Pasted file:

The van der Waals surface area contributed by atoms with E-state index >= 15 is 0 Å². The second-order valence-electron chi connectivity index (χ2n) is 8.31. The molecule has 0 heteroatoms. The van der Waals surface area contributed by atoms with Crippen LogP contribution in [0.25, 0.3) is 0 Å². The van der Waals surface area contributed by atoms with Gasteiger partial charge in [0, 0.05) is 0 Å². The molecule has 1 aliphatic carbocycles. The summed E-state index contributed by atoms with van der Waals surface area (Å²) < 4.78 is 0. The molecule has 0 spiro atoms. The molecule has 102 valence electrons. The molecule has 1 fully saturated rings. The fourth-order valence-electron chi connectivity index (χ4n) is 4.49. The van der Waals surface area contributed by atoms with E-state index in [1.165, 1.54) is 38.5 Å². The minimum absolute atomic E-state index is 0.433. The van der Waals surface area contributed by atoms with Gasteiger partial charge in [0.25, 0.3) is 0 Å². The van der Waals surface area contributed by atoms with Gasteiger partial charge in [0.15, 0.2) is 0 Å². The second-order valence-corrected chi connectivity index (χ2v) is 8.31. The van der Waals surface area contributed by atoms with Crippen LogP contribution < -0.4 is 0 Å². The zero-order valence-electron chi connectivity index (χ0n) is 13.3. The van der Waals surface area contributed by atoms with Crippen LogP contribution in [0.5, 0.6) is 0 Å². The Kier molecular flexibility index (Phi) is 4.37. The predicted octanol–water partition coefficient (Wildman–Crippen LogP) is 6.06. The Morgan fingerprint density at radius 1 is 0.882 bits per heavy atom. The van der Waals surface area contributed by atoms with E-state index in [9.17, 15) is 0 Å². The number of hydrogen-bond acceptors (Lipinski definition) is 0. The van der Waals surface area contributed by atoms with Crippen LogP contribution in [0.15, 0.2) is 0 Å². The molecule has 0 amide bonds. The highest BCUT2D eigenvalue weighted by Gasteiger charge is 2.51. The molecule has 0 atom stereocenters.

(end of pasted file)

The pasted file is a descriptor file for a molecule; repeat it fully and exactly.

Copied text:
The van der Waals surface area contributed by atoms with E-state index >= 15 is 0 Å². The second-order valence-electron chi connectivity index (χ2n) is 8.31. The molecule has 0 heteroatoms. The van der Waals surface area contributed by atoms with Crippen LogP contribution in [0.25, 0.3) is 0 Å². The van der Waals surface area contributed by atoms with Gasteiger partial charge in [0, 0.05) is 0 Å². The molecule has 1 aliphatic carbocycles. The summed E-state index contributed by atoms with van der Waals surface area (Å²) < 4.78 is 0. The molecule has 0 spiro atoms. The molecule has 102 valence electrons. The molecule has 1 fully saturated rings. The fourth-order valence-electron chi connectivity index (χ4n) is 4.49. The van der Waals surface area contributed by atoms with E-state index in [1.165, 1.54) is 38.5 Å². The minimum absolute atomic E-state index is 0.433. The van der Waals surface area contributed by atoms with Gasteiger partial charge in [0.25, 0.3) is 0 Å². The van der Waals surface area contributed by atoms with Gasteiger partial charge in [0.15, 0.2) is 0 Å². The second-order valence-corrected chi connectivity index (χ2v) is 8.31. The van der Waals surface area contributed by atoms with Crippen LogP contribution < -0.4 is 0 Å². The zero-order valence-electron chi connectivity index (χ0n) is 13.3. The van der Waals surface area contributed by atoms with Crippen LogP contribution in [0.5, 0.6) is 0 Å². The Kier molecular flexibility index (Phi) is 4.37. The predicted octanol–water partition coefficient (Wildman–Crippen LogP) is 6.06. The Morgan fingerprint density at radius 1 is 0.882 bits per heavy atom. The van der Waals surface area contributed by atoms with E-state index in [9.17, 15) is 0 Å². The number of hydrogen-bond acceptors (Lipinski definition) is 0. The van der Waals surface area contributed by atoms with Crippen LogP contribution in [0.15, 0.2) is 0 Å². The molecule has 0 amide bonds. The highest BCUT2D eigenvalue weighted by Gasteiger charge is 2.51. The molecule has 0 atom stereocenters.